Rising costs and Medicare cuts are hitting south-west GPs hard.
The Standard knows of at least one clinic in the region that no longer offers bulk billing, while a number of other doctors said they were concerned about their ability to continue to do so.
King Street Medical Clinic owner Dr Surinder Singh said rising costs and a lack of Medicare rebate increases were concerning.
His clinic is a mixed billing practice - offering bulk billing to some patients.
"There will always be circumstances where we will need to bulk bill - people and their well-being have to come first," Dr Singh said.
"Unfortunately it's the doctors who bear the brunt."
Long-serving Camperdown GP Dr John Menzies said his clinic was also feeling the pinch.
"The concern expressed is being felt by everybody," he said.
"Current Medicare rebates fail to reflect economic reality."
Their comments come after the Royal Australian College of General Practitioners (RACGP) warned general practice care needed an urgent shot in the arm.
A HealthEd survey of almost 500 GPs found 22 per cent had recently changed their billing model, meaning patients are facing higher out-of-pocket costs to see a GP.
One-third of those who changed their billing model moved from bulk billing to mixed billing (a combination of bulk billing and private billing), and 67 per cent changed from mixed billing to completely private billing.
RACGP President Adjunct Professor Karen Price said that the figures were heading in the wrong direction.
"General practice is up against it and unless government boosts investment in GP care, more and more practices will be forced to pass the cost on to patients," she said.
"That is not a decision taken lightly and no one relishes the thought of asking their patients to pay more, particularly those struggling to make ends meet at a time of increased grocery and fuel costs just to name a few.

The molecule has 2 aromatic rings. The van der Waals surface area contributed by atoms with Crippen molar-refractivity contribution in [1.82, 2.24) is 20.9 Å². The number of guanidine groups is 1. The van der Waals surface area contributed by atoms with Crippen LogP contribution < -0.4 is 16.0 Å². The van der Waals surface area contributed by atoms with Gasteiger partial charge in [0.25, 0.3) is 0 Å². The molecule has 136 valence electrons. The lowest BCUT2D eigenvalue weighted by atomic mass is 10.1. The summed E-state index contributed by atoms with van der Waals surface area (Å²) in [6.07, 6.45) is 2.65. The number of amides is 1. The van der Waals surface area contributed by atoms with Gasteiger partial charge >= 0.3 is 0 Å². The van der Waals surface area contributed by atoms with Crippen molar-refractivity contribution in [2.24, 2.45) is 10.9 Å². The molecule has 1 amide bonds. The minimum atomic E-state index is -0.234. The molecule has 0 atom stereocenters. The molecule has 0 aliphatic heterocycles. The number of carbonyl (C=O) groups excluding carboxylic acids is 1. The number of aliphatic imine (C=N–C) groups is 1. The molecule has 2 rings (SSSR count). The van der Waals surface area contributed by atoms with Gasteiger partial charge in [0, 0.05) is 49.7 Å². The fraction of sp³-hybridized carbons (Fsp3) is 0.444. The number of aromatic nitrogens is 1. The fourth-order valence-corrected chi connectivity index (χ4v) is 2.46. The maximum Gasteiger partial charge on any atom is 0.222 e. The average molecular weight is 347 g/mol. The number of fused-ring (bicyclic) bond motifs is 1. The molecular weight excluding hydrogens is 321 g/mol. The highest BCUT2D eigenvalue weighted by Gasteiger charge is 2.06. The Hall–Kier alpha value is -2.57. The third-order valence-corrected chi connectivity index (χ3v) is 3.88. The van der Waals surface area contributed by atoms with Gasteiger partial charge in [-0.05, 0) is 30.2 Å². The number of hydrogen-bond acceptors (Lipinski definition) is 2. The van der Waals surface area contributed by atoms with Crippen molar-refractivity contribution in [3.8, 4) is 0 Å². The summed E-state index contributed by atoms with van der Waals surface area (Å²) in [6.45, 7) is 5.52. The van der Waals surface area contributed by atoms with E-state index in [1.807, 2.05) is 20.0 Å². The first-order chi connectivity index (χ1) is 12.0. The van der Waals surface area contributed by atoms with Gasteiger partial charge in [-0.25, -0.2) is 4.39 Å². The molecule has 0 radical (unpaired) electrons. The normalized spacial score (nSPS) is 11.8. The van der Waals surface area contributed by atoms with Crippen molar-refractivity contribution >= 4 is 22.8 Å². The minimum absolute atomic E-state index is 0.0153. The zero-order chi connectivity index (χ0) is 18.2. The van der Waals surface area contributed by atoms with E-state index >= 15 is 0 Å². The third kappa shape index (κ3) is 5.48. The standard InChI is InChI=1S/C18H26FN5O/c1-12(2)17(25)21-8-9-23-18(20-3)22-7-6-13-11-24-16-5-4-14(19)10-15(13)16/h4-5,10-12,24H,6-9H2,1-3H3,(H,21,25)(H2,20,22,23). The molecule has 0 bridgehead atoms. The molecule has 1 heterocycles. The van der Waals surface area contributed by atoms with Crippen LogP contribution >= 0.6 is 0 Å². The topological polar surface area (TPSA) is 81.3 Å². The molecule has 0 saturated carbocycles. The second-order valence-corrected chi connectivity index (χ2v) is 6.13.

"But practices have no other choice because their own costs are rising, and Medicare rebates simply haven't kept pace with the cost of providing high-quality care. Our hands are tied, we need help desperately."
Health and Aged Care Minister Mark Butler said primary care was in its worse shape since Medicare began.
"Across the country we hear stories of Australians not being able to get in to see a bulk billing doctor or GPs changing from bulk billing to mixed billing," Mr Butler said.
"The reality is after nine years of cuts and neglect from the former government it's never been harder or more expensive for Australians to see a GP.
"The former government froze the Medicare rebate for six years, ripping billions of dollars out of primary care and causing gap fees to skyrocket.
"The former government was not honest with Australians about the true state of bulk billing in Australia by selectively quoting the 88 per cent figure."
Mr Butler said he had asked for more information from his department to obtain a more complete and accurate picture of the state of bulk billing in Australia.
"Just as every new Labor government has always had to do - we'll clean up the mess left by the Liberal Party," he said.
"The Albanese Government is committed to investing in general practice and strengthening Medicare with almost $1 billion of investment."
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